Female politicians want more than the four seats they won in the last election in 2009
'Half of society, half of parliament' - Lebanese women campaign for more political power
Lebanon is campaigning to get at least five times more women elected to parliament this spring in its first vote in nearly 10 years.
Three months before the vote, Lebanon's first women's affairs ministry, in collaboration with the United Nations and the EU, has launched a campaign with the slogan: "Half the society, half the parliament."
Billboards have gone up in several Beirut districts, TV stations are showing programmes about women in politics and local groups say they are training women candidates on public speaking.
"Keeping women from public life is not only a loss for women. It is a loss for the parliament," said Jean Oghassabian, the minister of state for women's affairs. "The main obstacles are mentality, a philosophy of life, and this needs time," he added.
It is a daunting task for a Middle Eastern country that may otherwise look like one of the most liberal in the region. Despite a relatively free press, diverse religious groups and women in prominent positions in the business world and the media, Lebanon ranks surprisingly low when it comes to female representation in politics, and politicians have failed to act on a movement to institute a quota for women in parliament.
There are only four women in the outgoing parliament elected in 2009, a mere three per cent of its 128 seats and a drop from 2005, when six women were elected. Since 2004, women have occupied one or two at most posts in government. Only Oman, Kuwait and Yemen have fewer. Oman and Kuwait have one and two women representatives respectively. War-torn Yemen has none but is currently without a functioning parliament.
Even in Saudi Arabia, the monarch has appointed 30 women to the consultative Shura Council, giving them nearly 20 per cent of the seats.
"In politics, there seems to be some kind of invisible barrier for women to really break through," Christina Lassen, European Union ambassador to Lebanon, told t a conference held last week to promote women's representation.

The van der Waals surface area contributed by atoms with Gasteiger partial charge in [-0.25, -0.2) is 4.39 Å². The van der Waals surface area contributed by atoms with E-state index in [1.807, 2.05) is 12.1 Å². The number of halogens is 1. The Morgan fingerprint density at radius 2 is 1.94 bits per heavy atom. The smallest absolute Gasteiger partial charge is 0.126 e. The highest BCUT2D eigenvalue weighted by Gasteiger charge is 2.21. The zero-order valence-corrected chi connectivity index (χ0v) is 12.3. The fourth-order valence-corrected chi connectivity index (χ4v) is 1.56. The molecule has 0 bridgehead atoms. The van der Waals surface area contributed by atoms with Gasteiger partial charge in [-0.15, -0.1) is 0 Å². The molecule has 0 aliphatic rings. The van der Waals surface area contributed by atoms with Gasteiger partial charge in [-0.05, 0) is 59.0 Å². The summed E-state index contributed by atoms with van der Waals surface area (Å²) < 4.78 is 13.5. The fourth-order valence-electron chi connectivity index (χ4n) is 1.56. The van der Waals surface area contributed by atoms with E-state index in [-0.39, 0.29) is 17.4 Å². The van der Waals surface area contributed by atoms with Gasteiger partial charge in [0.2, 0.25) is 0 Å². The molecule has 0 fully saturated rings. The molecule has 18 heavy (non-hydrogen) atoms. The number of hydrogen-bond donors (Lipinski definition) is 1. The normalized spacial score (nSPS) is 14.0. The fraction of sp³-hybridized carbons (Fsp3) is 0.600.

Mr Oghassabian said last year's decision to appoint a man to the newly created portfolio was meant to send a message that it is also "a man's duty" to fight for women's rights.
Holding parliamentary elections in Lebanon is a feat in itself. Scheduled for May, these are the first elections in the country since 2009 after many delays and postponements due to general instability and haggling over a new election law.
Seats in the Lebanese parliament are allotted according to sects, with each community distributing them according to region and sectarian strongholds. Adding a new quota for women was considered yet another complication to an already complex system, said Nora Mourad, a gender researcher with the United Nations Development Programme.
Last year, politicians refused to even discuss a female quota in the new law. Members of the powerful Shiite group, Hizbollah, walked out of the room before the discussion began.
"We are against a quota. We are against imposing conditions from the outside on our policies and roles and work," said Rima Fakhry, a a senior member of the political bureau of Hizbollah. "The women's movement considers that women should reach decision-making positions. For them it is in parliament. We differ from those movements."
Ms Fakhry said Hizbollah does not see the role of legislator as befitting for a woman in Lebanon and will not nominate women to run for office.
"For us, the woman is a woman. She must work to realise the main goals she exists for. These are not different from those of men. But the difference is in the details," she said. "She has a home. She is a mother and must bring up generations. This takes a lot of the woman's time."
Even though the country's civil war ended 28 years ago, its politics are still dominated by former warlords and family dynasties, and elections are often settled behind closed doors. Most women in politics hold posts because they are related to influential male politicians. Of the four women currently in parliament, one is the aunt of the current prime minister, another is the wife of a party leader, and the other two are the daughters of an assassinated media figure and a former minister.
The new electoral law introduces a complicated proportional representation system that preserves the sectarian nature of the parliament but - some argue - will offer women and independents a better chance. Mr Oghassabian said he expects at least 20 women to make it into parliament, and dozens more to run.
Political parties are encouraged to have a voluntary quota for women on their lis and women's groups are contemplating all-women lists as well as a campaign of "no-woman, no-vote" to pressure political parties to include women. One senior member of the Future party said he would recommend 20 per cent women's representation. Another, from the Progressive Socialist Party, said it had commissioned a review of internal literature to ensure women's issues and requests were reflected.
Victoria El Khoury Zwein, a potential candidate with a new party called Seven, said she was sceptical that veteran parties would give women a winning chance. But with proportional representation, she is optimistic she needs fewer votes to get elected.
"There must be 15 per cent of the population who want a new political class," she said. "It is not an easy battle. But we can [do it]."